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The Antidotal Effect of Alcohol in Carbolic Acid Poisoning. -The employment of 95 per cent. alcohol to surfaces with which strong solutions of carbolic acid have come in contact, in order to overcome the caustic influence of the acid, has of late received much attention. · A good many reports have appeared on this subject in the medical journals, but the explanation of the antidotal influence of alcohol to carbolic acid is not easy. Reports have also been made of cases in which, after poisonous doses of carbolic acid had been swallowed, the internal administration of alcohol mitigated the noxious effects of the carbolic acid. The combination, or mixture, of alcohol with carbolic acid also negatives the effects of the poison. Thus at London, Ontario, a woman who wished to end her life, swallowed a quantity of carbolic acid mixed with gin; but the gin so lessened the effects of the carbolic acid that a fatal result did not ensue. Poisonous doses of carbolic acid powerfully depress the heart, stopping it in diastole. The arterial tension is lowered by lethal doses, from paralysis of the vaso-motor centre in the medulla (see Butler's “ Text-Book of Materia Medica, Therapeutics and Pharmacology”). Now, the action of alcohol in causing the heart to beat strongly and rapidly, at the same time dilating the blood vessels of the peripheries, renders alcohol one of the most valuable of diffusible stimulants, and this property of alcohol may serve to explain, in part, at least, its antidotal effect in cases in which a poisonous amount of carbolic acid has been swallowed.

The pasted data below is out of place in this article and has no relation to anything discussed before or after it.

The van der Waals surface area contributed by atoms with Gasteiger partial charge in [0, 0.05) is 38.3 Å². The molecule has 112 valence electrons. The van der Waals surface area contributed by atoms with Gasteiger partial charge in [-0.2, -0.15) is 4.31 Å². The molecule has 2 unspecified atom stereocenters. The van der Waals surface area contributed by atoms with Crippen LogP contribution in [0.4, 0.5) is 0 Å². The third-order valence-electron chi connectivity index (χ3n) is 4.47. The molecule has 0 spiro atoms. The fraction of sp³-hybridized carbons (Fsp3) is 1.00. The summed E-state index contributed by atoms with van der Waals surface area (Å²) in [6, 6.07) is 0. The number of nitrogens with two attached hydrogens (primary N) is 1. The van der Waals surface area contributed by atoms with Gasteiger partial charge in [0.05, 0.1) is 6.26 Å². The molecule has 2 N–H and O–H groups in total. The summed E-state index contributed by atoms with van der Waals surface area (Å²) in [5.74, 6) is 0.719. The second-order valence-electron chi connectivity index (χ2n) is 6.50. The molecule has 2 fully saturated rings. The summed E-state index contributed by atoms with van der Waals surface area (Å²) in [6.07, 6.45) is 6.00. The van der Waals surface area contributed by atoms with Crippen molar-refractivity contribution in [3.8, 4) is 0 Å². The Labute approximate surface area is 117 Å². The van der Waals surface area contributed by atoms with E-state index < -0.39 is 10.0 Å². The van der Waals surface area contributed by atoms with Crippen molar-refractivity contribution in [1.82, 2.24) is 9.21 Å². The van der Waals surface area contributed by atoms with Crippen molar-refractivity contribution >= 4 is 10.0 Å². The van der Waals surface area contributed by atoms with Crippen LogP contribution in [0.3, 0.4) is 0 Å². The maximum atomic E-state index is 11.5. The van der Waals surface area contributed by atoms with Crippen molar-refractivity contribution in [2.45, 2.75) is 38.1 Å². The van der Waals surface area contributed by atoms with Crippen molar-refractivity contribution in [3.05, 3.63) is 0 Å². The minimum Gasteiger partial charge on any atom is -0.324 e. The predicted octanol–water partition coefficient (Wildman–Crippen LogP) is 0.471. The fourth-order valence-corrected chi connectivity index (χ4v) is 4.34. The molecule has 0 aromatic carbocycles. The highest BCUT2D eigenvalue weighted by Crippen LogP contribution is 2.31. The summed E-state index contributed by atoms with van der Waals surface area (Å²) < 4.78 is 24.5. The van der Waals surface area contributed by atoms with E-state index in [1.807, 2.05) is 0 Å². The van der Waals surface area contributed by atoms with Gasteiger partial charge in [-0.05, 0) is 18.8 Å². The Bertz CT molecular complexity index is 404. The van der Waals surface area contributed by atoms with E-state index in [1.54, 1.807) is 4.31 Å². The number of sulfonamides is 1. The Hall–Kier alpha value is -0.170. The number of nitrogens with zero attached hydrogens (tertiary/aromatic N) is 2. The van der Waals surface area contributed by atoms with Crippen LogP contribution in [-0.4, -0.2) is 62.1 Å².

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But the purely local action of alcohol in the presence of carbolic acid also deserves consideration. Alcohol, locally applied, prevents the caustic action of even pure phenol” (Butler). At 60 deg. F., 100 parts of carbolic acid should be liquefied by the addition of 10 parts of water, and should form a clear liquid with 30 or 40 of water; but, being insoluble in water, carbolic acid exists in these solutions in such a concentrated form as to be injurious to living tissues. On the other hand, carbolic acid is very soluble in alcohol, and the introduction of alcohol into the stomach of an individual who has just swallowed a strong carbolic acid solution may cause the poison to be partially dissolved out of the tissues of the stomach, and subsequently held in a more dilute and less irritating form, until it is vomited.